There is an increasing conflict between the need for a leader of systems and a leader of pedagogy. Many outstanding head teachers do not have the capacity, ability or desire to become, in the words of the Academies Financial Handbook, ‘senior executive leaders’. Running a successful school can look very different to running a successful multi-academy trust and some would even go as far as to say that the head teacher role for a small primary will no longer exist in ten years. One panel member felt the speed of these reforms is currently “out of kilter with the maturity of the workforce”.

It was also recognised by the panel that some current ‘head teachers-in-training’ have never been outside a multiacademy trust but, equally, some people have not had the luxury of growing within a multi-academy trust and enter it afresh which can create its own challenges.

The numbers of schools now operating as part of multi-academy trusts has increased substantially over recent years although many are still within small groups. In July 2016, there were 973 multi-academy trusts (although 681 of them operated three or less academies). The latest version of the Academies Financial Handbook is seemingly uncompromising in setting out the requirements for multi-academy trusts to appoint a chief executive officer and a chief financial officer. The scale on which many multi-academy trusts are starting to operate also means that having expert HR, IT and procurement personnel within the organisation is vital. Some schools may be able to make use of existing school business managers and support development initially. However, as the trust develops and becomes a larger multi-academy trust, the role and complexity of the tasks faced become more complex requiring new skills. Indeed, some panel members felt that in ten years’ time, there is unlikely to be any call for the ‘school business manager’ as we currently know it. The recruitment need for such skilled individuals is becoming obvious but, to date, does not appear to have attracted any real engagement from ministers.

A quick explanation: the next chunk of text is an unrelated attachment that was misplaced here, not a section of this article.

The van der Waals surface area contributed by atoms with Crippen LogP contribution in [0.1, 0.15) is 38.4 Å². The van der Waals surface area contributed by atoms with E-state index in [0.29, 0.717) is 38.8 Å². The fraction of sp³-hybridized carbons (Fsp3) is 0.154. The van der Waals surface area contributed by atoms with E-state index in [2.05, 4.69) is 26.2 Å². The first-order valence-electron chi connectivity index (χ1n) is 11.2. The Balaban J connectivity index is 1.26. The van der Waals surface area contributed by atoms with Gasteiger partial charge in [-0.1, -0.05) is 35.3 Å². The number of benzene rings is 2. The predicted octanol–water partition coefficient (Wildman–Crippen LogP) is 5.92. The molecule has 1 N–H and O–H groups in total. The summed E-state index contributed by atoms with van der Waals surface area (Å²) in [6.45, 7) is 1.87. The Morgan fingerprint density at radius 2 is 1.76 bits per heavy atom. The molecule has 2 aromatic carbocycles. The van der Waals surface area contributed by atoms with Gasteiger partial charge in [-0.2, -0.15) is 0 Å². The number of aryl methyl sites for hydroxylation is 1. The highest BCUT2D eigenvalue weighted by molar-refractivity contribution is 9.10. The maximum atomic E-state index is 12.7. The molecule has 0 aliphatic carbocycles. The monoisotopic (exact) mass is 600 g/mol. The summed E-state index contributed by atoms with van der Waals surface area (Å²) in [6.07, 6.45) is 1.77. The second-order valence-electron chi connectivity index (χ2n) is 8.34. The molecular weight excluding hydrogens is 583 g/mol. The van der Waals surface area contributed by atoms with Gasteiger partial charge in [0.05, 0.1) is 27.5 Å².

The teacher recruitment crisis is well-publicised and evidence suggests it is attributable to both a shortage of applicants and an increase in the number of teachers leaving the profession. There is a concern that becoming a leader means abandoning the classroom and relationships with students. Add this into the mix with the challenges of the role itself means leaders of the future will have to balance the scale of the job and stress of the regulatory regime schools and academies operate in. However, as one panel member put it “screwing down the same screws” is not going to work when the risk associated with being a leader is now so much more palpable.